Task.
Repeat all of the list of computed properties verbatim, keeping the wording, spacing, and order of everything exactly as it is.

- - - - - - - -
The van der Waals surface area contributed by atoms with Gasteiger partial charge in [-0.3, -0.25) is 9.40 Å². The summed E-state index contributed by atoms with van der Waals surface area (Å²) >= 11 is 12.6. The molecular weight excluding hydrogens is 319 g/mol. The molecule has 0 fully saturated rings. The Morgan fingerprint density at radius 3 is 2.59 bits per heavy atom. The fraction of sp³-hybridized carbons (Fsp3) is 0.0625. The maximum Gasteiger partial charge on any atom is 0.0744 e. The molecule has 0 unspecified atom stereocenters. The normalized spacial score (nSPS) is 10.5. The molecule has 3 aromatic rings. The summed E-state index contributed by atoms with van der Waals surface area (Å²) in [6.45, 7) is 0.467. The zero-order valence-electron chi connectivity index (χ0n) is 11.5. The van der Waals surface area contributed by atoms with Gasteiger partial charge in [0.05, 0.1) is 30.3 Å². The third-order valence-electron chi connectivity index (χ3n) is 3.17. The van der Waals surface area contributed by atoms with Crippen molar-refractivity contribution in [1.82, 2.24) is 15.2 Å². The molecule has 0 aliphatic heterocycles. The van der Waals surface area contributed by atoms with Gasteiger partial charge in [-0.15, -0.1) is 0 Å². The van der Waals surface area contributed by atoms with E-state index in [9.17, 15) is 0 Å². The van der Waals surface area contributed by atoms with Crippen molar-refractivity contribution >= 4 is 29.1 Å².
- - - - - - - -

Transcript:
The van der Waals surface area contributed by atoms with Gasteiger partial charge in [-0.3, -0.25) is 9.40 Å². The summed E-state index contributed by atoms with van der Waals surface area (Å²) >= 11 is 12.6. The molecular weight excluding hydrogens is 319 g/mol. The molecule has 0 fully saturated rings. The Morgan fingerprint density at radius 3 is 2.59 bits per heavy atom. The fraction of sp³-hybridized carbons (Fsp3) is 0.0625. The maximum Gasteiger partial charge on any atom is 0.0744 e. The molecule has 0 unspecified atom stereocenters. The normalized spacial score (nSPS) is 10.5. The molecule has 3 aromatic rings. The summed E-state index contributed by atoms with van der Waals surface area (Å²) in [6.45, 7) is 0.467. The zero-order valence-electron chi connectivity index (χ0n) is 11.5. The van der Waals surface area contributed by atoms with Gasteiger partial charge in [0.05, 0.1) is 30.3 Å². The third-order valence-electron chi connectivity index (χ3n) is 3.17. The van der Waals surface area contributed by atoms with Crippen molar-refractivity contribution in [1.82, 2.24) is 15.2 Å². The molecule has 0 aliphatic heterocycles. The van der Waals surface area contributed by atoms with Gasteiger partial charge in [-0.15, -0.1) is 0 Å². The van der Waals surface area contributed by atoms with E-state index in [9.17, 15) is 0 Å². The van der Waals surface area contributed by atoms with Crippen molar-refractivity contribution >= 4 is 29.1 Å².